Rob Holmes, our CEO, first coined the phrase Virtual Crime Scene in 1996. Now, the term is commonly used by almost everyone in the online investigative space. Investigative professionals use the term to describe the integration of psychological, cyber-forensic, and physical elements. These elements combined are unique to crimes that begin via electronic means and ultimately end up affecting the real world.

The First 48 is a documentary television series that ran for seventeen seasons. Filmed in various cities across the United States, the show provides a behind-the-scenes look at how the investigators tackle the job of solving crime. The producers focus the show on the first 48 hours after the crime was committed/discovered because the investigative work done immediately afterward is always the most pertinent. There is never an exception to that.

Detectives follow the same process no matter if it is a theft of trade secrets, a press crisis, a physical threat, or an infringement. The perpetrator left tracks that may or may not remain for long. Some evidence will be apparent for future investigators and some will not. Detectives hired to look at the case can only collect the evidence for the first time once. The outcome of the entire case depends on the quality of that first gumshoe’s work.

If we receive a case that has been worked by another party, sometimes it is an in-house employee or or an external vendor. We will, either way, do our best to revive it. In hiring us afterward, you will discover new things about the case and you will reap some reward even if the case goes cold. However, you will not have the same likelihood of success if we had been the first hands to touch it.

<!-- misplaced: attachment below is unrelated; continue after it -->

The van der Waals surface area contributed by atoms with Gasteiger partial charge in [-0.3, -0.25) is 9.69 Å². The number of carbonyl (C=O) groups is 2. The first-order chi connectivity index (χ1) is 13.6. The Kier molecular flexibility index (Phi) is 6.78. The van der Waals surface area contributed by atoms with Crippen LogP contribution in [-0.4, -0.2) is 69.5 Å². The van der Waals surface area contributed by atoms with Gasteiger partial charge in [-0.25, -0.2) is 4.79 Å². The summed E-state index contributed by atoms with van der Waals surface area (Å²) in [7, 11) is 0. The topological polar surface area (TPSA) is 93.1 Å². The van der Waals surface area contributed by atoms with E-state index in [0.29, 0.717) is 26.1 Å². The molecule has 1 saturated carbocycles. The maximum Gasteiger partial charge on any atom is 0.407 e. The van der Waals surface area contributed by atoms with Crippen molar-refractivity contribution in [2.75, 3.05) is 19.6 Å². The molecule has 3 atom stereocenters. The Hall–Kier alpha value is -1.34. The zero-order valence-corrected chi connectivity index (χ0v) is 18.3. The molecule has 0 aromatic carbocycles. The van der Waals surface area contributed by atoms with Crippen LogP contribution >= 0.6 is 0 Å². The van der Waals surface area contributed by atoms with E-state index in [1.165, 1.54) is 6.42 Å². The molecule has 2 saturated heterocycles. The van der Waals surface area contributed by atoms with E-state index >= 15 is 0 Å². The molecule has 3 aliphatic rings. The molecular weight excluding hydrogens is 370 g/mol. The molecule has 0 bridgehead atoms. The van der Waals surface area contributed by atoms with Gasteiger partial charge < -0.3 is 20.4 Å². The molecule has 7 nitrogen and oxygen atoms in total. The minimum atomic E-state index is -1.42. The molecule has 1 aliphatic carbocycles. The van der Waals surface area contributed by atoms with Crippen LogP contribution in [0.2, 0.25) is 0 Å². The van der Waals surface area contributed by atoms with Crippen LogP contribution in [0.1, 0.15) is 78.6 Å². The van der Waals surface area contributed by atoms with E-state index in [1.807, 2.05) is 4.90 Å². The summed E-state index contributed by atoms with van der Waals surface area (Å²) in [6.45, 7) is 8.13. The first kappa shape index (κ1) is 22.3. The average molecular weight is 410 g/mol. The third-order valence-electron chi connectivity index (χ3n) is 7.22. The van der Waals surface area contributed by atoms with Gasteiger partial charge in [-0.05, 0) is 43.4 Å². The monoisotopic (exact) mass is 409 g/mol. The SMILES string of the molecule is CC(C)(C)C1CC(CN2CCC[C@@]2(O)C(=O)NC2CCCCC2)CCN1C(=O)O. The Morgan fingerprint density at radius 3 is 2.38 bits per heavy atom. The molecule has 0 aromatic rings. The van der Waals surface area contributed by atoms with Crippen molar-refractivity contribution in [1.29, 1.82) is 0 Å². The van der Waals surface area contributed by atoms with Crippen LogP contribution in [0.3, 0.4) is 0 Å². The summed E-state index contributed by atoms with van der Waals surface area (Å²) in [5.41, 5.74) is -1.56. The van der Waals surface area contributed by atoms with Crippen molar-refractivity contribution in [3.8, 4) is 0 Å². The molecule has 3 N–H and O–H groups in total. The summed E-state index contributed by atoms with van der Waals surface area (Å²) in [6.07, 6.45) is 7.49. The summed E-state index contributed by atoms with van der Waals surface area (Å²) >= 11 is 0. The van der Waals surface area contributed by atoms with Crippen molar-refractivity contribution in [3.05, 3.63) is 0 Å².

The ‘Tango and Cash’ Effect

Almost daily we are handed cases from clients that hired our hack competitors first. Afterward, the cases rendered F.U.B.A.R. For those not familiar, the term was initially coined during World War II to describe a situation that was “Fouled Up Beyond All Repair”. For later generations, F.U.B.A.R. was popularized in the boiler room brawl scene of the 1980’s action film “Tango and Cash” starring Sylvester Stallone and Kurt Russell.

We at MI:33 call them ‘Humpty Dumpties’ for obvious reasons. The clients desperately beg us to salvage the case. The client, in most cases, does not want their boss know how bad they screwed up. In most of these situations, we earnestly attempt to dig them out of their self-dug hole, but it’s not always possible. There are firms that purport to be experts in either psychological, cyber-forensic, and physical elements. Few firms can boast all three. MI:33 is one of them. Make us your first call. Loyalty reaps the most rewards. We guarantee it.

Now, I’m going to finish my coffee.

Stain on blog from Rob's coffee cup